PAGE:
Ben Leversha kicked off a career in farming with a ute, a shovel and enough wheat bags to sow just 30ha — now he is a state champion in the Rural Water Awards for the innovative irrigation practices he has brought to his large Loddon Valley cropping property.
Goulburn-Murray Water encouraged Mr Leversha to nominate for the prestigious statewide awards earlier this year.
He was named a regional winner in the Irrigation District Water Users category in October and at a gala award presentation in Melbourne on Friday, November 9, he topped the state.
‘‘Ben purchased the property in 2007 and has completely transformed it, moving from flood irrigation to using highly efficient lateral irrigators,’’ G-MW customer relationship consultant Malcolm Pearson said.
‘‘It is a brilliant example of water efficiency.’’
Mr Leversha, originally from Bendigo and with a background in transport and logistics, had to pick things up quickly and continually learn along the way after embarking on farming at Barrapoot West, at the far end of the Waranga Western Channel.
He originally ran the business on his own and spent most of his time tied to the property. He is now able to employ three full-time staff and enjoy a work/life balance with his wife Brodi and two daughters — Abby, 5, and Lucy, 3.
In the first year of owning the property he watered 30ha armed with his ute and shovel; he didn’t even own a tractor. In the second year he expanded his irrigation footprint to 70ha and purchased a tractor; then 100ha for the third year and double that in the fourth.
He had zero re-use and zero water efficiency. By 2013, he realised that he was being let down by his lack of control over water.
‘‘I knew I needed to make improvements to my irrigation infrastructure, and thought ‘if I’m going to spend money on bay outlets, then why not put that investment to better use and look at the alternatives?’,’’ Mr Leversha said.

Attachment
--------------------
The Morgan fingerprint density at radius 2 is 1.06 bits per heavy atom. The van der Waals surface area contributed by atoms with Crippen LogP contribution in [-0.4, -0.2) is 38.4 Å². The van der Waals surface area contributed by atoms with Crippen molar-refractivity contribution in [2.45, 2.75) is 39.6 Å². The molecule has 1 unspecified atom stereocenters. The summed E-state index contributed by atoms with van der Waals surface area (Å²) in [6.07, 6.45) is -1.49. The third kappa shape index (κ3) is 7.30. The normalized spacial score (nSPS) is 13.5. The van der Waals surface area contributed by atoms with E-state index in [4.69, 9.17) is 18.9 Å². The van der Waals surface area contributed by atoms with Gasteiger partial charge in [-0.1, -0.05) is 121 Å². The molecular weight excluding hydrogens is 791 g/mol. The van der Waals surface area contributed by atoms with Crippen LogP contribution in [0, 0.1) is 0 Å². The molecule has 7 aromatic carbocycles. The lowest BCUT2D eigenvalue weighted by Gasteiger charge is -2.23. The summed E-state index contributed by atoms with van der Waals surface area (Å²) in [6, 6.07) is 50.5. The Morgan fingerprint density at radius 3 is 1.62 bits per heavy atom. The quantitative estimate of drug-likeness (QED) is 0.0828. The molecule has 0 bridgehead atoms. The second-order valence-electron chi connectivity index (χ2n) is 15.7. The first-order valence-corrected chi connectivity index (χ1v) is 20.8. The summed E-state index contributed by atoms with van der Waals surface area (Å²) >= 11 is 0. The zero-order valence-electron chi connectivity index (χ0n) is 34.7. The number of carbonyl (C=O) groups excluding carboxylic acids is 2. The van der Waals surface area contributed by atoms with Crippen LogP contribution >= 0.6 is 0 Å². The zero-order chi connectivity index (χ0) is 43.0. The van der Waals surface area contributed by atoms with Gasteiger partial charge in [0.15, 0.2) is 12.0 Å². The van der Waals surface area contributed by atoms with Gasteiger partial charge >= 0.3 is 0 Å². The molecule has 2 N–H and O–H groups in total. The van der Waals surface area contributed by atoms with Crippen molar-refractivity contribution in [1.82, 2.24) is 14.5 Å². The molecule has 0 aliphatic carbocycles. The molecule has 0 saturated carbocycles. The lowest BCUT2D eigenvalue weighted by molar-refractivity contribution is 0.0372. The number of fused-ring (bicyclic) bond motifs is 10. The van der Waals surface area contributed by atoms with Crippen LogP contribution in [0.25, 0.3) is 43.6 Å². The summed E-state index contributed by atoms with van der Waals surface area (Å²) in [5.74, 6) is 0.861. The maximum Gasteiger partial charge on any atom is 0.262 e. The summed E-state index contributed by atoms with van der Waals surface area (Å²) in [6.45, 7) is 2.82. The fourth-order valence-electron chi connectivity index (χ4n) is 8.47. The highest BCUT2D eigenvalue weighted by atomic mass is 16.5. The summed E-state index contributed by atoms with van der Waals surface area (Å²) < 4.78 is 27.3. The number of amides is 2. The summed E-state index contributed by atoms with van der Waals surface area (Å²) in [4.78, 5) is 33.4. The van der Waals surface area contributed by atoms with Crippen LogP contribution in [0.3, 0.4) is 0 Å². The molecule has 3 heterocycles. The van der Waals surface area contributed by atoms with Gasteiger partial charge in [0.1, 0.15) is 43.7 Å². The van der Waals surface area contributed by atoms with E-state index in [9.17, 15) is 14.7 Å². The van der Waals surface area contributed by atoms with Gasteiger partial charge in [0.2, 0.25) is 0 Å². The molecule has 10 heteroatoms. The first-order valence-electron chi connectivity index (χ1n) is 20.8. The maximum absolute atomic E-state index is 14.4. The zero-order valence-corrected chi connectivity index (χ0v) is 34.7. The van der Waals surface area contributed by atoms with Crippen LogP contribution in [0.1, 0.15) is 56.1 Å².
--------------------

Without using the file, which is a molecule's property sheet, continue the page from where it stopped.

Half the cost of his two 800m lateral irrigators was covered by an on-farm efficiency grant through DELWP.
These irrigators travel an astounding 5km before they make the trek back to the starting point.
Mr Leversha can control the speed of the irrigators from the palm of his hand using his mobile phone and is immediately notified of any issues day or night.
It takes each lateral irrigator 96 hours — or four full days — for the 520 sprinkler heads to deliver the equivalent to an inch of rain.
To gain even more control over his water availability, Mr Leversha constructed a 300Ml dam on the property to provide protection from supply issues. The dam stores the equivalent of 10 days of irrigation water that can be used immediately if required.
Mr Leversha is now producing 2.5tonnes/Ml of water use and is aiming to increase this to three tonnes.
To supplement his irrigation efficiencies, he also invested in two large drying silos which allow the property to double-crop — producing two crops on the same land in the same year.
The drying silos mean that the crop is able to be harvested at a due date, rather than having to wait for the seasonal conditions to be perfect.
‘‘The crop can be stripped with a higher moisture content and dried later,’’ he said.
‘‘The drying fans start automatically when required, as the sensors monitor the moisture content of the crop contained in the silo.
‘‘There are air vents in the base of the silo, and an opening at the top to allow for the moisture-rich air to leave the drying silos — similar to how a clothes dryer works.
‘‘I can harvest my barley crop on one day and three days later I can be sowing corn in the same footprint.’’
Crop types to date have included corn, chickpeas, lentils, canola, barley, wheat and more recently sunflowers.
Mr Leversha said his farm operations were, at the end of the day, simple.
‘‘My crops are a mirror image, just add diesel and water,’’ he said.
“You are only limited by your own barriers. I am my own boss and all the decisions lay with me. It’s very liberating.’’